Rabbi Eliezer’s students asked him: But does a person know the day on which he will die? He said to them: All the more so this is a good piece of advice, and one should repent today lest he die tomorrow; and by following this advice one will spend his entire life in a state of repentance. (BT Shabbat 153a)
We are now entered into a ten-day period of what are meant to be Days of Awe. Awe is a difficult concept for us – the vibrant, incessant creativity of the English language has turned “awesome” into an appreciative adjective for almost anything. For our ancestors, awe – in Hebrew, yir’ah – meant the emotions that go along with a state of awareness in which one became aware of the incredible vastness of the Universe, and one’s own smallness within it. What emotions? nothing easy, really: slack-jawed amazement; heart-opening transcendence; the kind of humility that led a poet to write “O G-d, thy sea is so vast, and my ship so small”….and, also, fear.
If we are lucky, we will each have that experience at some point in our lives. For Jews, one way of understanding it is as the “Sinai moment”. The philosopher Rudolph Otto describes the experience in his classic book The Idea of the Holy. Of all things, Otto visited a shul on Yom Kippur and wrote of having a sense of a mysterium tremendum during the prayers – an overwhelming, mysterious sense of something vast, and it filled him with an unsettling awe.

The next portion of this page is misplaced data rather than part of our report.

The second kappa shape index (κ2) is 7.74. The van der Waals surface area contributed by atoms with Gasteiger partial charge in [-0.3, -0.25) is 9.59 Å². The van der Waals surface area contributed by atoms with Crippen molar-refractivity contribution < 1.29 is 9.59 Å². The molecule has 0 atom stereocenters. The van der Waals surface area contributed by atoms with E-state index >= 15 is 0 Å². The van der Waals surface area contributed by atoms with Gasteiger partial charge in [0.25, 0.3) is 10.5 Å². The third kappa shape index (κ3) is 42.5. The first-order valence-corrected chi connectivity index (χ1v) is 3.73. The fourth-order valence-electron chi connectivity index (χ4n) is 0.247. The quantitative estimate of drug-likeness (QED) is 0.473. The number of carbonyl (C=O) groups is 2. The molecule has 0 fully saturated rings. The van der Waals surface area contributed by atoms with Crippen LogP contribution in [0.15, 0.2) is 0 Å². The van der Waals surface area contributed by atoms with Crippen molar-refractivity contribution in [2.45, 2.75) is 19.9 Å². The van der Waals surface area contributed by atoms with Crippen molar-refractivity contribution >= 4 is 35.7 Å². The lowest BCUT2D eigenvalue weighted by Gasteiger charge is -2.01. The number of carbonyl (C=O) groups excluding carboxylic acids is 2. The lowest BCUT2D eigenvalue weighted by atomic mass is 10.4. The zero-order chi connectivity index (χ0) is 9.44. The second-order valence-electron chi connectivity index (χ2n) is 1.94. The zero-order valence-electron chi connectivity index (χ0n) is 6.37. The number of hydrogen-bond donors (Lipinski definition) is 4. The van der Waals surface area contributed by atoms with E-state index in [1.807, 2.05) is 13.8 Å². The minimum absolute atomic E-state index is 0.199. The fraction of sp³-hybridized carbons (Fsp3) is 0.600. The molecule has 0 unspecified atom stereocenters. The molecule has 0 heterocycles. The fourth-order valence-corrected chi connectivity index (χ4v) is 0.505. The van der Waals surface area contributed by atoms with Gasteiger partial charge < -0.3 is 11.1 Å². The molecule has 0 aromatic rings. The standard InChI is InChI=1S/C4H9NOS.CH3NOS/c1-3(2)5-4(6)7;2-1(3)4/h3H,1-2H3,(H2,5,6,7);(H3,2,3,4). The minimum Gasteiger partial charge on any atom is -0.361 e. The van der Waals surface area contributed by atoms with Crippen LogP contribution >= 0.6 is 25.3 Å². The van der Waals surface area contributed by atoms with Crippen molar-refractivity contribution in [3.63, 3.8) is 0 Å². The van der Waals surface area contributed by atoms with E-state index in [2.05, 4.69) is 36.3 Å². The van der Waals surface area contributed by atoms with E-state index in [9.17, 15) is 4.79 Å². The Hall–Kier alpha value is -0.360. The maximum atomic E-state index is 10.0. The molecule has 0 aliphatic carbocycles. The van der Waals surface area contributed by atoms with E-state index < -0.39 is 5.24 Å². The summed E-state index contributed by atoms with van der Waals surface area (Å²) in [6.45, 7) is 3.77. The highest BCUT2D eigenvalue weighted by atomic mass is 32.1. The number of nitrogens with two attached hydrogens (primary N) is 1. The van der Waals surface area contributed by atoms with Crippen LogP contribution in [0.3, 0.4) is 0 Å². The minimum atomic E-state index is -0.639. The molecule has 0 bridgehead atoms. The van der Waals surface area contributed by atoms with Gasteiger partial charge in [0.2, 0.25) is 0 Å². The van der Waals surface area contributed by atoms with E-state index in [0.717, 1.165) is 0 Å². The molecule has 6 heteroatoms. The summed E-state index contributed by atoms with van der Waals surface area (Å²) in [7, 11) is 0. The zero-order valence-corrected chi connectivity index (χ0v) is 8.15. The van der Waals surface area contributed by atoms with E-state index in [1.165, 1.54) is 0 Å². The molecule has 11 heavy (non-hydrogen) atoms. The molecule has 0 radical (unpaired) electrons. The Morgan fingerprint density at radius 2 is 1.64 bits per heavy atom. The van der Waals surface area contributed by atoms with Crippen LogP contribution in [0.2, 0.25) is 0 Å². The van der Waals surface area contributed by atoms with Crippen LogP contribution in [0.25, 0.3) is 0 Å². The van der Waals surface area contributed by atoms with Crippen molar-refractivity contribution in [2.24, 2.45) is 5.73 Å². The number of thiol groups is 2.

That awe, yir’ah in Hebrew, connotes the wow of standing at the edge of the Grand Canyon, or of – for a privileged few – seeing the Earth from space, or even of contemplating a good photograph taken by the Hubble telescope. But it also includes an edge of fear: the fear of one so small in all that vastness, that one becomes aware of one’s terrifying vulnerability to loneliness, to accident, and to meaninglessness. What is it, to be a speck in the cosmos? And to be assured that, nevertheless, you, yourself, are worth it all?
And how might one react to this awareness? If you have the experience on a mountaintop, all well and good – but when you bring it to shul, you are given the gift of a chance to explore it, to talk about it, or just to react to it, within a community that will support you in those moments, and even, possibly, say, “yeah – I know what you mean.”
The prayers we recite during the High Holy Days are meant to help you find the awe in your life – whether you are feeling very small, even helpless, or very blessed, and grateful. Either situation can leave one without words. But no situation need leave you without companions.
Teshuvah, “turning” is a movement toward the self, toward others, and toward G-d – all at the same time. On this Shabbat Shuvah, may you find yourself willing to turn, even toward that which is the most awesome and frightening mystery of all – your ability to change.